Balancing sea, sun, and science
Summer interns at the Research Lab in Haifa experience life as IBMers
As summer winds down in the US, some students are getting ready to hit the books after doing more this summer than just hanging out at the beach or constantly updating their status on their favorite social network. Fourteen summer interns at the IBM Research Lab in Haifa have been working on a wide variety of projects, from formal verification to social media to speech technology.
The Haifa interns are a pretty diverse bunch. Most are first-time interns at IBM, while others have worked at the company before. Many are grad students, but a few are undergraduates. Half of the interns are students at Israeli universities, while others study at top technical schools in Scotland, the US, Lithuania, Romania, and Russia. One thing they all have in common is excitement about the opportunity to work in IBM.
"The Haifa lab is a fascinating place," explained Debapriya Chatterjee, a student from India working this summer on a simulation-based verification solution for Power 8. "It's one of the best IBM Research labs in the world. You get to do real work here on something that really matters. That challenges me a lot."
Let's meet some interns
Technion – Israel Institute of Technology working this summer in the Formal Technologies and Solutions group in the Haifa lab. "I'm a bit of a strange bird among the interns, since most of them are single and in their twenties," she admits. Yael worked at Mellanox for nearly ten years following her B.Sc. studies in the Technion. When not working, studying, or raising her two children, she and her husband love to travel, in Israel and abroad. Her best recent trip experience: whitewater rafting in Ethiopia.Yael Meller is a 36-year-old PhD student at the
A 26-year-old from Kolkata, India, Debapriya (or DPC, as he is sometimes called) is a PhD candidate at the University of Michigan. As an undergraduate, he studied at the Indian Institute of Technology. An avid hiker and cyclist, DPC has been exploring Israel on weekends during his internship. "I've had a great time so far, visiting Rosh Hanikra, Caesarea, and Tel Aviv," he said. What does he miss most about India? "Playing cricket in the street. That doesn't really happen here."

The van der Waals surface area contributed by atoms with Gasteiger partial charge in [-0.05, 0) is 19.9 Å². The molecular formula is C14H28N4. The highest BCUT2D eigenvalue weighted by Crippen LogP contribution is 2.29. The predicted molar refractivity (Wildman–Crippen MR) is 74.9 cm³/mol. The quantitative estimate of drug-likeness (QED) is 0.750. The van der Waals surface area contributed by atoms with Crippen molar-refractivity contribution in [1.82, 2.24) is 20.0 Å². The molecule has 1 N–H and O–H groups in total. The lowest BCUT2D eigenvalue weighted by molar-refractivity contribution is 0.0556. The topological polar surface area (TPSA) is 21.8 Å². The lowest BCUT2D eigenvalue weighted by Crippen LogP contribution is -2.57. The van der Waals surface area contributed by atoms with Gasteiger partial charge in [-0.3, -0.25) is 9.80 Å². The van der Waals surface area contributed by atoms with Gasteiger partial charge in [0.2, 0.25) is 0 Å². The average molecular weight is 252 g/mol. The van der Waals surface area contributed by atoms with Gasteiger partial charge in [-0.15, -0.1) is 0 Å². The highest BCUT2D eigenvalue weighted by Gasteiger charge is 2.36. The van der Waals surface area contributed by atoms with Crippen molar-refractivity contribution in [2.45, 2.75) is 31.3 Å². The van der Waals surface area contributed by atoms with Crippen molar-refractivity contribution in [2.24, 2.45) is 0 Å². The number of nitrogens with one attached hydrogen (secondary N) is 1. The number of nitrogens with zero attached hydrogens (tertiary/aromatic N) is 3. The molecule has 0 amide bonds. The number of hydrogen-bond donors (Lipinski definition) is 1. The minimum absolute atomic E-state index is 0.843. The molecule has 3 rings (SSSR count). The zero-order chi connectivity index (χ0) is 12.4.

Kęstutis Dalinkevičius and Evaldas Vaičiukynas are two Lithuanian students working on healthcare projects as part of their internships in Haifa. Kęstutis, 22, is studying for his B.Sc. at Vilnius University, while Evaldas, 29, is a PhD candidate at the Kaunas University of Technology. A musician, Evaldas loves singing and playing guitar. He plays djambe and percussion for his band Longitudes as well. In Israel, Evaldas likes the nearby mountains in Mt. Carmel National Park best. Kęstutis is having a great time in Israel too, visiting the sites and learning more about the country. "Every where you look in Israel, you see history," he said. They both feel very fortunate to be at IBM this summer. As the company expands its involvement in Lithuania, they feel certain that many more students from the Eastern European country will seek out internships at IBM Research in the future.
Interning in Haifa
IBM Research – Haifa has hosted between 10 and 20 summer interns for many years. For the interns, working at IBM Research is a terrific opportunity. They get a chance to team up with world-class researchers on a variety of projects, while performing core research as well as development tasks.
Efrat Barnea, the IBM R&D labs recruitment leader in Israel, noted that the summer internship program is vital for students as well as for IBM.
"The program allows top students who can't work at the lab during the academic year to join us full time for three months," Barnea explained. "It's also a great opportunity for Israeli students studying abroad to combine a high-quality internship with a summer visit back home. In return, we get to hire brilliant, creative, and enthusiastic people that may recommend IBM to their friends or even become interested in employment at IBM when they graduate."
Intern Simone Rollini from the University of Edinburgh in Scotland perhaps summed it up best.
"It's a very good research environment here," he noted. "And there's the Mediterranean sea, nice people, good food, the sun – believe me, I'm glad to be here."